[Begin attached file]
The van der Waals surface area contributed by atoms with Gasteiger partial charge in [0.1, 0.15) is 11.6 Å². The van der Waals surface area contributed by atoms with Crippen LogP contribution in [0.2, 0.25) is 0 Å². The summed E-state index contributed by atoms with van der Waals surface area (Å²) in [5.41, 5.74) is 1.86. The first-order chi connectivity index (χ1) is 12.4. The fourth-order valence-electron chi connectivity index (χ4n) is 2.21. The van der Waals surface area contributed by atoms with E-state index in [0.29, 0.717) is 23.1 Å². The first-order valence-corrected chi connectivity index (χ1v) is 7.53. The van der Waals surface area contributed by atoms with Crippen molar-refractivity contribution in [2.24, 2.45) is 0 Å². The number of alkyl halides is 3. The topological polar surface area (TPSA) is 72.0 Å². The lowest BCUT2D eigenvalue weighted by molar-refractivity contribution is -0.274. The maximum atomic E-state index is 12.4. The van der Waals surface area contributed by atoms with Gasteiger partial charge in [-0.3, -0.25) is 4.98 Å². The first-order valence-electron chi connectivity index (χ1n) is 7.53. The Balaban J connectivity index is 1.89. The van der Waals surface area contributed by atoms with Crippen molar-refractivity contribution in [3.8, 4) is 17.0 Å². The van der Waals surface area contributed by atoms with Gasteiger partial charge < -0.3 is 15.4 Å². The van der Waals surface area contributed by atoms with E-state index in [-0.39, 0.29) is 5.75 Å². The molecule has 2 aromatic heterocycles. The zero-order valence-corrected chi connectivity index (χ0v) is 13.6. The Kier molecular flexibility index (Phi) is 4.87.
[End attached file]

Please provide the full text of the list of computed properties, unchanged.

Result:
The van der Waals surface area contributed by atoms with Gasteiger partial charge in [0.1, 0.15) is 11.6 Å². The van der Waals surface area contributed by atoms with Crippen LogP contribution in [0.2, 0.25) is 0 Å². The summed E-state index contributed by atoms with van der Waals surface area (Å²) in [5.41, 5.74) is 1.86. The first-order chi connectivity index (χ1) is 12.4. The fourth-order valence-electron chi connectivity index (χ4n) is 2.21. The van der Waals surface area contributed by atoms with E-state index in [0.29, 0.717) is 23.1 Å². The first-order valence-corrected chi connectivity index (χ1v) is 7.53. The van der Waals surface area contributed by atoms with Crippen molar-refractivity contribution in [2.24, 2.45) is 0 Å². The number of alkyl halides is 3. The topological polar surface area (TPSA) is 72.0 Å². The lowest BCUT2D eigenvalue weighted by molar-refractivity contribution is -0.274. The maximum atomic E-state index is 12.4. The van der Waals surface area contributed by atoms with Gasteiger partial charge in [-0.3, -0.25) is 4.98 Å². The first-order valence-electron chi connectivity index (χ1n) is 7.53. The Balaban J connectivity index is 1.89. The van der Waals surface area contributed by atoms with Crippen molar-refractivity contribution in [3.8, 4) is 17.0 Å². The van der Waals surface area contributed by atoms with Gasteiger partial charge < -0.3 is 15.4 Å². The van der Waals surface area contributed by atoms with E-state index in [-0.39, 0.29) is 5.75 Å². The molecule has 2 aromatic heterocycles. The zero-order valence-corrected chi connectivity index (χ0v) is 13.6. The Kier molecular flexibility index (Phi) is 4.87.